Telecommuting has become increasingly popular among employers and employees. It can save some employers money and space, and can be an attractive option for employees seeking a more fulfilling work-life balance. Our own CEO is a “virtual executive,” working from various locations on the road or around HNI.
With this boom in employees working somewhere other than the corporate office, companies face a new problem: workplace safety for telecommuters. If an injury occurs in the course of an employee performing her job duties, even if at a home office, it is a compensable injury.
Ergonomic risks can be even more problematic for telecommuters. While this group is not inherently more prone to ergonomic injuries, but they may not be provided the same ergonomically-friendly equipment as employees inside a company’s four walls. In most cases, telecommuters are often left on their own when it comes to setting up their workstations.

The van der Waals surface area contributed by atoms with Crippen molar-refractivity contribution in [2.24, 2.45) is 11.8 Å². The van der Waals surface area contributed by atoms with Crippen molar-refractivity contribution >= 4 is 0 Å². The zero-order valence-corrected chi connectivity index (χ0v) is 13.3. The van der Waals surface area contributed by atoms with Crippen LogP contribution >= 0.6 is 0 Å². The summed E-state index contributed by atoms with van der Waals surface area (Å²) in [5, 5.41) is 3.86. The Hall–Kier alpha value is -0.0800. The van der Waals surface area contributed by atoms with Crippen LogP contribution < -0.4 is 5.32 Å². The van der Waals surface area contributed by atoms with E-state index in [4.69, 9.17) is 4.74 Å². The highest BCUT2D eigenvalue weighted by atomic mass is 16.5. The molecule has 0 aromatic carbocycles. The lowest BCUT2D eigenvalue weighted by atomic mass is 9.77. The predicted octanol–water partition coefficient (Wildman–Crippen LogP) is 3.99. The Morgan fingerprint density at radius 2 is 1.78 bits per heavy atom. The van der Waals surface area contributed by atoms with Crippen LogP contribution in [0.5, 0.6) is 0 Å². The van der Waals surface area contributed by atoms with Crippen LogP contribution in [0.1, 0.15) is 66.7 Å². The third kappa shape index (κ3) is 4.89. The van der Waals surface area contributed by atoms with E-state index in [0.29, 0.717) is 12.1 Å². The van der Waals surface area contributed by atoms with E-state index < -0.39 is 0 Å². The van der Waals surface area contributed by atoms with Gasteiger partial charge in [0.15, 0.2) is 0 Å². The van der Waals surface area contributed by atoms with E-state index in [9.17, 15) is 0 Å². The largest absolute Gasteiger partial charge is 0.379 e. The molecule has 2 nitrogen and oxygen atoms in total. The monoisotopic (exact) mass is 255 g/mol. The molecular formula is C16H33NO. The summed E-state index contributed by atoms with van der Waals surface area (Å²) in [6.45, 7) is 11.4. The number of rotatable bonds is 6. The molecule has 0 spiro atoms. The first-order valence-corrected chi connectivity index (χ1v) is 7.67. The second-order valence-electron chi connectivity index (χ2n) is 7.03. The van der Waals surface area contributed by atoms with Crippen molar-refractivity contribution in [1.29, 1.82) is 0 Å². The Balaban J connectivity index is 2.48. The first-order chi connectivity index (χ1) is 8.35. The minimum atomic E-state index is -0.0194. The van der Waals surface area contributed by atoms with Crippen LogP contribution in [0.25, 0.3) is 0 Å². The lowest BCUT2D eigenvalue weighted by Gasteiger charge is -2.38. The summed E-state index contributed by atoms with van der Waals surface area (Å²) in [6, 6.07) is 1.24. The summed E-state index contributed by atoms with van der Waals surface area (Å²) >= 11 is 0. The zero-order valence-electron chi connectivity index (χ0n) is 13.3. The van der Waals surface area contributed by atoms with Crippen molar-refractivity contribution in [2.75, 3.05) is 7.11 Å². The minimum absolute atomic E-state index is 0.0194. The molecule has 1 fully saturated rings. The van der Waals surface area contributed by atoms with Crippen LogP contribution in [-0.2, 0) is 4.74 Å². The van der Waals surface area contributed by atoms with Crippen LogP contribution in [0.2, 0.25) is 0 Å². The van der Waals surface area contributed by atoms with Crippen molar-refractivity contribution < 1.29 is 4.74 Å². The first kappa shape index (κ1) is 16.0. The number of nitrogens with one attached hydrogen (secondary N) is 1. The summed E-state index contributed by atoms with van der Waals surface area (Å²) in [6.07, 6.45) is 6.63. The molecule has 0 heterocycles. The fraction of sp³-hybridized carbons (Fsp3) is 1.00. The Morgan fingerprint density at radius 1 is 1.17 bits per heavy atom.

Consider the following potential ergonomic concerns for telecommuters:
Telecommuters, like onsite employees, need a good chair, an external keyboard and mouse, and a monitor, in addition to a laptop or desktop computer. Then, they must be given guidance for how to set up their workstation for maximum ergonomic safety.
The best thing employers can do to mitigate the potential for injuries is establish a formal telecommuting policy upfront, and then provide for ongoing evaluation of offsite employee workstations.
Besides showing up at employees’ homes, there are a variety of less intrusive ways for employers to provide guidance/monitoring of ergonomic conditions for telecommuters. For example:
With telecommuting and “virtual workers” becoming more common, the ergonomic risks associated are something to keep in mind!